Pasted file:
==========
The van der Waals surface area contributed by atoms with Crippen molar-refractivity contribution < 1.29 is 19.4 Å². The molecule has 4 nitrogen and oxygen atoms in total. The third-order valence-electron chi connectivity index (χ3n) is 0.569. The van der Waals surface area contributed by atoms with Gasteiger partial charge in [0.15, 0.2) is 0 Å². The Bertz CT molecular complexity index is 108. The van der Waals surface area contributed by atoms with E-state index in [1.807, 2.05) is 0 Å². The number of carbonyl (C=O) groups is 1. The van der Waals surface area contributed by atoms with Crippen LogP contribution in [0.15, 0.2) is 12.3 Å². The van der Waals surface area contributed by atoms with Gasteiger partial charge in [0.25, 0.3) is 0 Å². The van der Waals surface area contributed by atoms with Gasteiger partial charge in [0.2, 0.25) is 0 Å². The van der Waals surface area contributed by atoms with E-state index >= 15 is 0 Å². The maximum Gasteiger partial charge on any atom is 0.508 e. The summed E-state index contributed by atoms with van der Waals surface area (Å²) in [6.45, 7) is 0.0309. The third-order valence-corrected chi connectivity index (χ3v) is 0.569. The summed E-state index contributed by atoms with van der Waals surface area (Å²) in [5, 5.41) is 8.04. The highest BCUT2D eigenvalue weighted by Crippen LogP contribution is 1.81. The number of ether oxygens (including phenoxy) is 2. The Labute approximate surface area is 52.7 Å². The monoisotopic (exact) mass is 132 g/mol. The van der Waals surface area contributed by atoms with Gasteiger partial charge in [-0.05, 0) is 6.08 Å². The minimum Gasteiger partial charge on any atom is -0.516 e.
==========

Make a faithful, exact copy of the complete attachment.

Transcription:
The van der Waals surface area contributed by atoms with Crippen molar-refractivity contribution < 1.29 is 19.4 Å². The molecule has 4 nitrogen and oxygen atoms in total. The third-order valence-electron chi connectivity index (χ3n) is 0.569. The van der Waals surface area contributed by atoms with Gasteiger partial charge in [0.15, 0.2) is 0 Å². The Bertz CT molecular complexity index is 108. The van der Waals surface area contributed by atoms with E-state index in [1.807, 2.05) is 0 Å². The number of carbonyl (C=O) groups is 1. The van der Waals surface area contributed by atoms with Crippen LogP contribution in [0.15, 0.2) is 12.3 Å². The van der Waals surface area contributed by atoms with Gasteiger partial charge in [0.25, 0.3) is 0 Å². The van der Waals surface area contributed by atoms with Gasteiger partial charge in [0.2, 0.25) is 0 Å². The van der Waals surface area contributed by atoms with E-state index >= 15 is 0 Å². The maximum Gasteiger partial charge on any atom is 0.508 e. The summed E-state index contributed by atoms with van der Waals surface area (Å²) in [6.45, 7) is 0.0309. The third-order valence-corrected chi connectivity index (χ3v) is 0.569. The summed E-state index contributed by atoms with van der Waals surface area (Å²) in [5, 5.41) is 8.04. The highest BCUT2D eigenvalue weighted by Crippen LogP contribution is 1.81. The number of ether oxygens (including phenoxy) is 2. The Labute approximate surface area is 52.7 Å². The monoisotopic (exact) mass is 132 g/mol. The van der Waals surface area contributed by atoms with Gasteiger partial charge in [-0.05, 0) is 6.08 Å². The minimum Gasteiger partial charge on any atom is -0.516 e.